Rags to riches stories are the stuff of Hollywood; they capture our interest and get us dreaming. But what about going from riches to rags, voluntarily?
“If I had more money,” we often hear people say “I’d help the poor. I’d do more volunteering. I’d contribute more to my community.”
It doesn’t take much to acknowledge that the great works of mercy in history were all accomplished in the midst of poverty. Think of the work of Blessed Mother Teresa, St. Francis of Assisi, St. Don Bosco and even our own dear St. André of Montreal. All of these great saints and blesseds did so much with so little. They would even go as far to say that it was by virtue of their poverty and their humble trust in God that their work was sustained.
In fact, even those saints who came from wealthy families saw that poverty served to ignite charity and love of God. Eventually, their zeal led them to distribute their wealth to the poor in order to be free to serve God without attachment to possessions.
St. Elizabeth of Hungary, whose feastday we celebrate today, was no exception. After renouncing royalty and vast wealth, St. Elizabeth poured out her life to serve the sick.
Born in 1207, St. Elizabeth was the daughter of King Andrew of Hungary and the great-aunt of Saint Elizabeth of Portugal (sanctity ran in the family). At the age of 13, the princess married Prince Louis of Thuringia (Germany).
Apparently, once when Princess Elizabeth was on her way out of the castle with loaves of bread hidden in her cloak to feed the sick and the poor, Prince Louis began to wonder what his wife was up to. When he asked her to show him what she was hiding, she released her cloak and a bundle of roses fell to the ground in the place of the bread. This is perhaps the most popular story involving the saint and it is the image associated with St. Elizabeth on many of her holy cards.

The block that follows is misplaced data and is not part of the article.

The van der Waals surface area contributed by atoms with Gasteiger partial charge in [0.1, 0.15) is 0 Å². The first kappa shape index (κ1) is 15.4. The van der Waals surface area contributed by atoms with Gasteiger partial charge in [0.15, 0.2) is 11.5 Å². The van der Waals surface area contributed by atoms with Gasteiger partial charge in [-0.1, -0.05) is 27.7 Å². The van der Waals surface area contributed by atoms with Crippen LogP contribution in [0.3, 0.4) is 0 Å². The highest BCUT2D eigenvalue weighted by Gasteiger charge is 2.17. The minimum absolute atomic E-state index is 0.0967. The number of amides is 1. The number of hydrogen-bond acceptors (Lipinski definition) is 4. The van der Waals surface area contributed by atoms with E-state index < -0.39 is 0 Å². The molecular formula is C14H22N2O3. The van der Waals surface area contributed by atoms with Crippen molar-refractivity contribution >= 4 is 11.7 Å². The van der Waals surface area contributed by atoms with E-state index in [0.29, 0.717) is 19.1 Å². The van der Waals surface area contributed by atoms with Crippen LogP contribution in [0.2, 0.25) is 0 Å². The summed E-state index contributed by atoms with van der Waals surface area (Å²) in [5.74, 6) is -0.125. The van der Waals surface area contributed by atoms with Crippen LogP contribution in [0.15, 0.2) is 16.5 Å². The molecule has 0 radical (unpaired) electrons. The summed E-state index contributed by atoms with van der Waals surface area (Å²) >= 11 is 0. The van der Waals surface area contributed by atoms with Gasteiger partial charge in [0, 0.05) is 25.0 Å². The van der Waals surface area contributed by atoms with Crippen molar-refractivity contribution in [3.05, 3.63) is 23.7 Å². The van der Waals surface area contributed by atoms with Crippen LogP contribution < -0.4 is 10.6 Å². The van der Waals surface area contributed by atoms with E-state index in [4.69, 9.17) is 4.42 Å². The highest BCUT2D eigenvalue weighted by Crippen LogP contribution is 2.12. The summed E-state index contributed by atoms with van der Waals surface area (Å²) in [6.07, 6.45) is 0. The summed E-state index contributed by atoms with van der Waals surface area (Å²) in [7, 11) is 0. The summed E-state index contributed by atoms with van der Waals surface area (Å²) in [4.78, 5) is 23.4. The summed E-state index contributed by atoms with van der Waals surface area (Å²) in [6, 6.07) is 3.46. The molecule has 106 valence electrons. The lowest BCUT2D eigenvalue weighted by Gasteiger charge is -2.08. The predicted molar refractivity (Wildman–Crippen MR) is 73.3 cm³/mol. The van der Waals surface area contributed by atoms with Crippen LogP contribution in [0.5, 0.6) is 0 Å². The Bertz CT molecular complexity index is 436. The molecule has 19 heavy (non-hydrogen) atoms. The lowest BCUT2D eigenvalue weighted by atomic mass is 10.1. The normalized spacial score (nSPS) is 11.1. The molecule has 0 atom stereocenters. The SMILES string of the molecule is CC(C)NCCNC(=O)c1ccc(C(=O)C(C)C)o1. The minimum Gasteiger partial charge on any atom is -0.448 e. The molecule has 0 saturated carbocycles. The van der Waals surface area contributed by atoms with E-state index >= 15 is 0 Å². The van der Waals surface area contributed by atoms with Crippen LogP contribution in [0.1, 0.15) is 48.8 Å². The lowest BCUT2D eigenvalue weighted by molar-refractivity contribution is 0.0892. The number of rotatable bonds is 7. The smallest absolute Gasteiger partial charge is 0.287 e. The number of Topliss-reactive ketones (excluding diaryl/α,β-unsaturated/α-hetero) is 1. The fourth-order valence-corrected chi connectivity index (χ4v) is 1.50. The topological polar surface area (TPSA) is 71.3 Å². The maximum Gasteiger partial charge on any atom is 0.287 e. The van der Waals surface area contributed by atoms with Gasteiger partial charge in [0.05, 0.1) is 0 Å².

At the age of 20, St. Elizabeth became a widow. Though she was now a single-mother of three, this didn’t keep young Elizabeth from personally serving in the twenty-eight bed hospital she had built near her castle. On top of this, she was known to support 900 poor people daily.
St. Elizabeth is the patroness of a wide variety of situations and occupations. Some of these are: relationships with one’s in-laws, widows, bakers, brides, nursing services and nursing homes.
It is the latter that has made her the patroness of St. Elizabeth Health Care in Ontario. With a meagre staff of 4 nurses at the time of their foundation in 1908, what was then called St. Elizabeth Visiting Nurse’s Association of Ontario began their operations as the request of Archbishop F.P. McEvay. A few years into their service, St. Elizabeth’s nurses were making over 10, 000 visits a year. Today, they are still making visits.
Want to learn more about St. Elizabeth and how a special breed of Canadian nurse is still living out her legacy?
Watch this episode of Catholic Focus with Mary Rose Bacani.
St. Josemaria Escriva (1902-1975) is best known as the founder of Opus Dei, a Catholic organization of laypeople and priests, which functions on the principle that every single person is called to hol ...read more